Protein import into mitochondria

Published on October 1, 2007 Reviewed on March 25, 2017   17 min

Other Talks in the Category: Biochemistry

Mitochondrial proteome has been calculated
around a thousand proteins in a standard humans. Mitochondria have four compartments, each with a distinct compliment of proteins. Around 500 different proteins are present in the matrix, including the TCA cycle enzymes and numerous factors that mediate transcription and replication of the mitochondrial DNA. The inner membrane also has a large number of distinct proteins, including those that function in electron transport. The outer membrane has a number of peripheral and integral membrane proteins, most notably the protein VDAC, an intermembrane space, again a number of different proteins, but most notably Cytochrome C that functions in the electron transport chain. 99 percent of these proteins are encoded for in the nucleus,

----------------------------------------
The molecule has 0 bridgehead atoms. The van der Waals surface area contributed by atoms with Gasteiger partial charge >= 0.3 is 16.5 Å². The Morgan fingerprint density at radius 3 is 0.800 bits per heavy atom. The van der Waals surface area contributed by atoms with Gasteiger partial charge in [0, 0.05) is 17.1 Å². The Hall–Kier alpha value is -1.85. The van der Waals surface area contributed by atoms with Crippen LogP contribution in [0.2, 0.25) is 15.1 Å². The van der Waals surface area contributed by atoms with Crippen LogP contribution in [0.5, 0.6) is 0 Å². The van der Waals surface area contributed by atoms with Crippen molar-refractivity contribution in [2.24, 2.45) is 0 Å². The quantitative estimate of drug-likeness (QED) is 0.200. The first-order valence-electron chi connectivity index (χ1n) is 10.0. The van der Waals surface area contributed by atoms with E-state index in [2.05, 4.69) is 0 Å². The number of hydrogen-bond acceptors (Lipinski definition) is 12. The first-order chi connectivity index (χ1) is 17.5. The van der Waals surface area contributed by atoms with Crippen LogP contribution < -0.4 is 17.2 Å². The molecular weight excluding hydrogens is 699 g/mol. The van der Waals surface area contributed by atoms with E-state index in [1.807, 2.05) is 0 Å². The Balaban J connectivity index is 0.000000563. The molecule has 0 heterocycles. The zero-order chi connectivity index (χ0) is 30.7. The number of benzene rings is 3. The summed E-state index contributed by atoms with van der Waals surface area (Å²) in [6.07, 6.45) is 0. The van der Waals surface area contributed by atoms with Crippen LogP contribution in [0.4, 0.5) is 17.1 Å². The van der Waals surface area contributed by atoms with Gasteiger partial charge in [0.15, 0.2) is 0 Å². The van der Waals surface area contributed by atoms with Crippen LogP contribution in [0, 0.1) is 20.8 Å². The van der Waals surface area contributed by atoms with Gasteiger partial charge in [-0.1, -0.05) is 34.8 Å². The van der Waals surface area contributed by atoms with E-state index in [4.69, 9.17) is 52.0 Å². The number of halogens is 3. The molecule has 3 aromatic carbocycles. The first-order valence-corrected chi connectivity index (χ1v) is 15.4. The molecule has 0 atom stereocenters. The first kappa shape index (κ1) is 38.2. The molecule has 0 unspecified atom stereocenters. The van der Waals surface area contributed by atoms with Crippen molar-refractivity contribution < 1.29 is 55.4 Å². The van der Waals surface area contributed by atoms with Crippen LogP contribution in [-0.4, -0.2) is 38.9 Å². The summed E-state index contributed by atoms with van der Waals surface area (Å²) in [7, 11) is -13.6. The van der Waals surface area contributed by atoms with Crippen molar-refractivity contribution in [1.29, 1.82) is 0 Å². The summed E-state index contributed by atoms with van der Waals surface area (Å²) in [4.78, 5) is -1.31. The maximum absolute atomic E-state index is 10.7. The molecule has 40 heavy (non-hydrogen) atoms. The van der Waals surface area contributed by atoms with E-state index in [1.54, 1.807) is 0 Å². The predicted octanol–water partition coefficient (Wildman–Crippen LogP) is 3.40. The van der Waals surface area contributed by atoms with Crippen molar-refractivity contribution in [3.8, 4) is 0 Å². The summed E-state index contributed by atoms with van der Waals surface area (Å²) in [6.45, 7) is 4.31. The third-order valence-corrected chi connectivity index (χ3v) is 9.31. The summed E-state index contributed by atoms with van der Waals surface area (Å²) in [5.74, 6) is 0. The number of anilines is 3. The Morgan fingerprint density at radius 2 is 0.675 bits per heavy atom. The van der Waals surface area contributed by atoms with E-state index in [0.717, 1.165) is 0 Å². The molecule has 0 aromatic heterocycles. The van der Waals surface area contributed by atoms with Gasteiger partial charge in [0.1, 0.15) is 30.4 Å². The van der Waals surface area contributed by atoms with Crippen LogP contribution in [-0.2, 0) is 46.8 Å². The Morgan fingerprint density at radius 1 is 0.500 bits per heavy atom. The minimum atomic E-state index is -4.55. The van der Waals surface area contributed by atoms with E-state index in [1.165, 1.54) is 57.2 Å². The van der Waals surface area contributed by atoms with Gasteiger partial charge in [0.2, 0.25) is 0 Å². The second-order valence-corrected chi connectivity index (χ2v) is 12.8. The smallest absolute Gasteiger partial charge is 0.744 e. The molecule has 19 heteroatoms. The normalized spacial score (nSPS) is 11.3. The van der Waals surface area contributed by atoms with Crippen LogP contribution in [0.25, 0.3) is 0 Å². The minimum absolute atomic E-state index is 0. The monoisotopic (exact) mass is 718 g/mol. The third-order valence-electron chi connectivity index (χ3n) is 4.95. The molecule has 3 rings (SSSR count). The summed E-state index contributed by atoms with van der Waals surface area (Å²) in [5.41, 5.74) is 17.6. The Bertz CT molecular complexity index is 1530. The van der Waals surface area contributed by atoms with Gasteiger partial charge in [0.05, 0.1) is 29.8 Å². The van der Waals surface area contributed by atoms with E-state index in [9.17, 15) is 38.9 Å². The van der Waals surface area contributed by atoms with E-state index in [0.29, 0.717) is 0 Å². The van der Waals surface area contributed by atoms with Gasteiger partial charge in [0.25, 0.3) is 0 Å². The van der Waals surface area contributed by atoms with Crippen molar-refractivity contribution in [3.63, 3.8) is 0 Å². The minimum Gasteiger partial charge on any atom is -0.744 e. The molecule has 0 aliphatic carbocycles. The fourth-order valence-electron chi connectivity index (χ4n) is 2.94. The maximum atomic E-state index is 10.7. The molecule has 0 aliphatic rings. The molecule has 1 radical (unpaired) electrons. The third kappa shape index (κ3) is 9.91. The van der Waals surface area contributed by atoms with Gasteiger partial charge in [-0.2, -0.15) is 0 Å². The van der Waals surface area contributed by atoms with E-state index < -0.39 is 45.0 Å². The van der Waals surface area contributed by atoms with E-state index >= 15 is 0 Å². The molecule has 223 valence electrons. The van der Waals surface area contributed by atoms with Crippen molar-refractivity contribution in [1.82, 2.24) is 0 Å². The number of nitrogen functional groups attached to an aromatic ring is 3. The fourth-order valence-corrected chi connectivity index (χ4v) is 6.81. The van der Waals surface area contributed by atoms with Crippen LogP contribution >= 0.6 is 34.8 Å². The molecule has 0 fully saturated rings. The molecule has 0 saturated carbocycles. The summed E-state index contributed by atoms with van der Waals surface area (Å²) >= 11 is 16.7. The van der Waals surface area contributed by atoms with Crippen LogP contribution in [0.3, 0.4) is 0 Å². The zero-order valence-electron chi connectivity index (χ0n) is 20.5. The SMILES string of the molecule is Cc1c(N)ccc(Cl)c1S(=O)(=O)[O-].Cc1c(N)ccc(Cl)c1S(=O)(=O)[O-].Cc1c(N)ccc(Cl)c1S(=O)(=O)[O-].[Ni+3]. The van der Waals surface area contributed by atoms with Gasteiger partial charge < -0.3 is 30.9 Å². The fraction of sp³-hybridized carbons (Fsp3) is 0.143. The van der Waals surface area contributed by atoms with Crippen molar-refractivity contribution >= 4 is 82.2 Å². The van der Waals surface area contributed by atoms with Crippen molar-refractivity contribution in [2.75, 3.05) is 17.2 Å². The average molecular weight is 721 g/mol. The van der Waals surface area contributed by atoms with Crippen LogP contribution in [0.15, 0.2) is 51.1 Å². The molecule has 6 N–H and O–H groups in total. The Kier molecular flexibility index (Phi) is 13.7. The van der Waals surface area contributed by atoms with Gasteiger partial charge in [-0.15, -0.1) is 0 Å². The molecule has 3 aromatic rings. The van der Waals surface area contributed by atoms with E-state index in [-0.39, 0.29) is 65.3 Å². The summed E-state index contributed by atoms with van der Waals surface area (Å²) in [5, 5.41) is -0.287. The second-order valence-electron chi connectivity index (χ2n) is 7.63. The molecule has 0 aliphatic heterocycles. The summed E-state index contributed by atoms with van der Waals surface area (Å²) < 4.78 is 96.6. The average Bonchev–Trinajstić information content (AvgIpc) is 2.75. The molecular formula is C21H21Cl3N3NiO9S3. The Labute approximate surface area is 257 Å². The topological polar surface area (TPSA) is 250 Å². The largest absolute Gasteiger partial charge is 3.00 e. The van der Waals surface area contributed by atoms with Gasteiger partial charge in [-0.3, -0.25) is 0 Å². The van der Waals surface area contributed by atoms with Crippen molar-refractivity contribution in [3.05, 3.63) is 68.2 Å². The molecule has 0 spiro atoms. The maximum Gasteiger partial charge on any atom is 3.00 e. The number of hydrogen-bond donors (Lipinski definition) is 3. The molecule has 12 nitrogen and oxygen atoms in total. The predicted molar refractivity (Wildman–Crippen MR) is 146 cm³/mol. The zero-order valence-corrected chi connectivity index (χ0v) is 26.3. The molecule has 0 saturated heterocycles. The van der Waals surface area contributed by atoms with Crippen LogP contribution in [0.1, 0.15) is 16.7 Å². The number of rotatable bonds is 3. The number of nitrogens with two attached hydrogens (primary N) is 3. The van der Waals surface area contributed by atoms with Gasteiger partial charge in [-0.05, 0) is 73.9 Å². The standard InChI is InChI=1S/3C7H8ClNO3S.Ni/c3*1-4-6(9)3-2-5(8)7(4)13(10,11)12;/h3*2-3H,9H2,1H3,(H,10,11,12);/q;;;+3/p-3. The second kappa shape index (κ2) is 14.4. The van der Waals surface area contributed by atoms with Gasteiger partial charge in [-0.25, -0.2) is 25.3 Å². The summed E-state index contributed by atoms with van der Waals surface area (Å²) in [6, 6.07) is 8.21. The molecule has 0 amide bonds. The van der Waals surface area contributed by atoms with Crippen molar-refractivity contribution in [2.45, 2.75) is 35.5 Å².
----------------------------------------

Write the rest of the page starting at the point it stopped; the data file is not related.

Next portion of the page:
translated on ribosomes in the cytosol, and make their way to the mitochondria post-translationally. The import of these proteins is mediated by four molecular machines that are integrated into the outer membrane and the inner membrane. These machines are: the TOM complex, the TIM23 complex situated in the inner membrane, another complex in the inner membrane referred to as the TIM22 complex, and the SAM complex. This talk covers the targeting sequences
that can lead proteins to mitochondria and the four translocases in the outer and the inner mitochondrial membranes that mediate the correct sorting of these proteins into the appropriate sub-mitochondrial compartment. We'll then discuss whether the protein import pathway that we understand in yeast and in humans reflects the protein import pathway that's used by other eukaryotes.